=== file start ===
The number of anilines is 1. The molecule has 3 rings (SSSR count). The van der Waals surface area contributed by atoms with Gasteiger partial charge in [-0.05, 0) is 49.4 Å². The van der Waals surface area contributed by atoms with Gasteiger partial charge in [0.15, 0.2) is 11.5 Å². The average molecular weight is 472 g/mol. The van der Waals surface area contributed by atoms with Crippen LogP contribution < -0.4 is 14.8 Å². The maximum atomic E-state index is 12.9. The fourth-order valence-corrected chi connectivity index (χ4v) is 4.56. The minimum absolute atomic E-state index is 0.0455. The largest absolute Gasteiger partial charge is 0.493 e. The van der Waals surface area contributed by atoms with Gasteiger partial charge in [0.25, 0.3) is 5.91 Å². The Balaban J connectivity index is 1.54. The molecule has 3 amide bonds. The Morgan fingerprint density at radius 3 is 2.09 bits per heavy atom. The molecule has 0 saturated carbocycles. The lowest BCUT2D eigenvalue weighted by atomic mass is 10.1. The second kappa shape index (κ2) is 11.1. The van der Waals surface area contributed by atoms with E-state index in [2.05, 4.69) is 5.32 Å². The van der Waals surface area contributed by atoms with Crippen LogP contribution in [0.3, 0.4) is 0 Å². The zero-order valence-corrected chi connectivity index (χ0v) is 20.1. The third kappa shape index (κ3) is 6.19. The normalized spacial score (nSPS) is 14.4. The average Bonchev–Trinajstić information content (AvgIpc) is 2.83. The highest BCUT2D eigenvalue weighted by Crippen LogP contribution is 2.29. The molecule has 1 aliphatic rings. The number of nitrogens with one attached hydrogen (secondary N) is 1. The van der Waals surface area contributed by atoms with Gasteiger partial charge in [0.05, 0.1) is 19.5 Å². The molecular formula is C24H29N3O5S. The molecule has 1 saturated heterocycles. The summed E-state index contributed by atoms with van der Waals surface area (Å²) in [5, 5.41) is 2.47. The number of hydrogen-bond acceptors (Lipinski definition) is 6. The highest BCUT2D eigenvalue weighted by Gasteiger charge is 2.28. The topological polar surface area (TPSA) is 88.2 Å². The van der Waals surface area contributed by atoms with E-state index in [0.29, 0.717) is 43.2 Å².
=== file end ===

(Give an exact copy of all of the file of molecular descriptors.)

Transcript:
The number of anilines is 1. The molecule has 3 rings (SSSR count). The van der Waals surface area contributed by atoms with Gasteiger partial charge in [-0.05, 0) is 49.4 Å². The van der Waals surface area contributed by atoms with Gasteiger partial charge in [0.15, 0.2) is 11.5 Å². The average molecular weight is 472 g/mol. The van der Waals surface area contributed by atoms with Crippen LogP contribution < -0.4 is 14.8 Å². The maximum atomic E-state index is 12.9. The fourth-order valence-corrected chi connectivity index (χ4v) is 4.56. The minimum absolute atomic E-state index is 0.0455. The largest absolute Gasteiger partial charge is 0.493 e. The van der Waals surface area contributed by atoms with Gasteiger partial charge in [0.25, 0.3) is 5.91 Å². The Balaban J connectivity index is 1.54. The molecule has 3 amide bonds. The Morgan fingerprint density at radius 3 is 2.09 bits per heavy atom. The molecule has 0 saturated carbocycles. The lowest BCUT2D eigenvalue weighted by atomic mass is 10.1. The second kappa shape index (κ2) is 11.1. The van der Waals surface area contributed by atoms with E-state index in [2.05, 4.69) is 5.32 Å². The van der Waals surface area contributed by atoms with Crippen LogP contribution in [0.3, 0.4) is 0 Å². The zero-order valence-corrected chi connectivity index (χ0v) is 20.1. The third kappa shape index (κ3) is 6.19. The normalized spacial score (nSPS) is 14.4. The average Bonchev–Trinajstić information content (AvgIpc) is 2.83. The highest BCUT2D eigenvalue weighted by Crippen LogP contribution is 2.29. The molecule has 1 aliphatic rings. The number of nitrogens with one attached hydrogen (secondary N) is 1. The van der Waals surface area contributed by atoms with Gasteiger partial charge in [0.05, 0.1) is 19.5 Å². The molecular formula is C24H29N3O5S. The molecule has 1 saturated heterocycles. The summed E-state index contributed by atoms with van der Waals surface area (Å²) in [5, 5.41) is 2.47. The number of hydrogen-bond acceptors (Lipinski definition) is 6. The highest BCUT2D eigenvalue weighted by Gasteiger charge is 2.28. The topological polar surface area (TPSA) is 88.2 Å². The van der Waals surface area contributed by atoms with E-state index in [0.29, 0.717) is 43.2 Å².